Love your enemies! Now that is thinking differently. It changed the world starting 2,000 years ago, and it is as subversive and counterintuitive today as it was then. But the devil’s in the details. How do we do it in a country and world roiled by political hatred and differences that we can’t seem to bridge?

First, we need to make it personal. I remember when it became personal for me.

I give about 150 speeches a year and talk to all kinds of audiences: conservative, progressive, believers, atheists and everything in between. I was speaking one afternoon some years ago to a large group of politically conservative activists. Arriving early to the event, I looked at the program and realized I was the only non-politician on the program.

At first I thought, “This is a mistake.” But then I remembered that there are no mistakes — only opportunities — and started thinking about what I could say that would be completely different than the politicians. The crowd was really fired up; the politicians were getting huge amounts of applause. When it was my turn to speak, in the middle of my speech, here’s more or less what I said:

“My friends, you’ve heard a lot today that you’ve agreed with — and well you should. You’ve also heard a lot about the other side — political liberals — and how they are wrong. But I want to ask you to remember something: Political liberals are not stupid, and they’re not evil. They are simply Americans who disagree with you about public policy. And if you want to persuade them — which should be your goal — remember that no one has ever been insulted into agreement. You can only persuade with love.”

It was not an applause line.

After the speech, a woman in the audience came up to me, and she was clearly none too happy with my comments. “You’re wrong,” she told me. “Liberals are stupid and evil.”

At that moment, my thoughts went to … Seattle. That’s my hometown. While my own politics are conservative, Seattle is arguably the most politically liberal place in the United States. My father was a college professor; my mother was an artist. Professors and artists in Seattle … what do you think their politics were?

That lady after my speech wasn’t trying to hurt me. But when she said that liberals are stupid and evil, she was talking about my parents. I may have disagreed with my parents politically, but I can tell you they were neither stupid nor evil. They were good, Christian people, who raised me to follow Jesus. They also taught me to think for myself — which I did, at great inconvenience to them.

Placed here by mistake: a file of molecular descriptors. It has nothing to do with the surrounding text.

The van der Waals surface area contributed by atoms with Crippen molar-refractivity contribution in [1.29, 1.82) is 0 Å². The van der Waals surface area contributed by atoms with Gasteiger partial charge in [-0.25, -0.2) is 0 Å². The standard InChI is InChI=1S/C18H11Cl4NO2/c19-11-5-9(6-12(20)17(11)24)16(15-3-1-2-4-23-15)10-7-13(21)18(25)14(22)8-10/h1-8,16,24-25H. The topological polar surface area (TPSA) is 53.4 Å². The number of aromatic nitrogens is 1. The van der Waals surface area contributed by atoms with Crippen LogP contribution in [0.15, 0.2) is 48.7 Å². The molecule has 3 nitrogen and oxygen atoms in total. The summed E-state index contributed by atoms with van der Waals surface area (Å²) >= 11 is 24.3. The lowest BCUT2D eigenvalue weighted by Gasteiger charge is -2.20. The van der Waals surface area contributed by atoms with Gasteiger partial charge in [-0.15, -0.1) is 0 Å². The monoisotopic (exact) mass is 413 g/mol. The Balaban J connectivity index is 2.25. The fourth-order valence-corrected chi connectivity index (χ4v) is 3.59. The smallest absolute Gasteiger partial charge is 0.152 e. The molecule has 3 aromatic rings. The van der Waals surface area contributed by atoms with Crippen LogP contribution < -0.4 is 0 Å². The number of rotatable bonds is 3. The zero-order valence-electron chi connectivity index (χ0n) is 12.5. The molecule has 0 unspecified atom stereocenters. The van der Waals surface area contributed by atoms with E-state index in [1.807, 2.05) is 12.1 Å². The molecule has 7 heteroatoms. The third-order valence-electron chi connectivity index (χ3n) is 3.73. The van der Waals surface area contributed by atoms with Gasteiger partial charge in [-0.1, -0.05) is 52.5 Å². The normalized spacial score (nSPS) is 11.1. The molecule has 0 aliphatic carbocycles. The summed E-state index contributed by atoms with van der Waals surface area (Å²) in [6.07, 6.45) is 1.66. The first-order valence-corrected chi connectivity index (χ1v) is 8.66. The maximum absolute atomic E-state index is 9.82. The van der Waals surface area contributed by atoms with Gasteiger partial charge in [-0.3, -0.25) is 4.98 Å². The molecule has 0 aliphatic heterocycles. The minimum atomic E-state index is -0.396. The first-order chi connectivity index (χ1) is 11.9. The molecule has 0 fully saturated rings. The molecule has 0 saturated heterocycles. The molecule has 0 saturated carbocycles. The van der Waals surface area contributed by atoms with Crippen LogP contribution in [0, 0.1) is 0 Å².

Political polarization was personal for me that day, and I want to be personal to you, too. So let me ask you a question: How many of you love someone with whom you disagree politically?

Are you comfortable hearing someone on your own side insult that person?

This reminds me of a lesson my father taught me, about moral courage. In a free society where you don’t fear being locked up for our opinions, true moral courage isn’t standing up to the people with whom you disagree. It’s standing up to the people with whom you agree — on behalf of those with whom you disagree. Are you strong enough to do that? That, I believe, is one way we can live up to Jesus’ teaching to love our enemies.

Let’s take a step back now and diagnose the problem a little bit.

Some people blame our politicians, but that’s too easy. It’s us, not them — I am guilty. And frankly, I know many politicians, many of them here today, who want a solution to this problem every bit as much as I do.

What is leading us to this dark place that we don’t like?

The problem is what psychologists call contempt. In the words of the 19th-century philosopher Arthur Schopenhauer, contempt is “the unsullied conviction of the worthlessness of another.” In politics today, we treat each other as worthless, which is why our fights are so bitter and cooperation feels nearly impossible.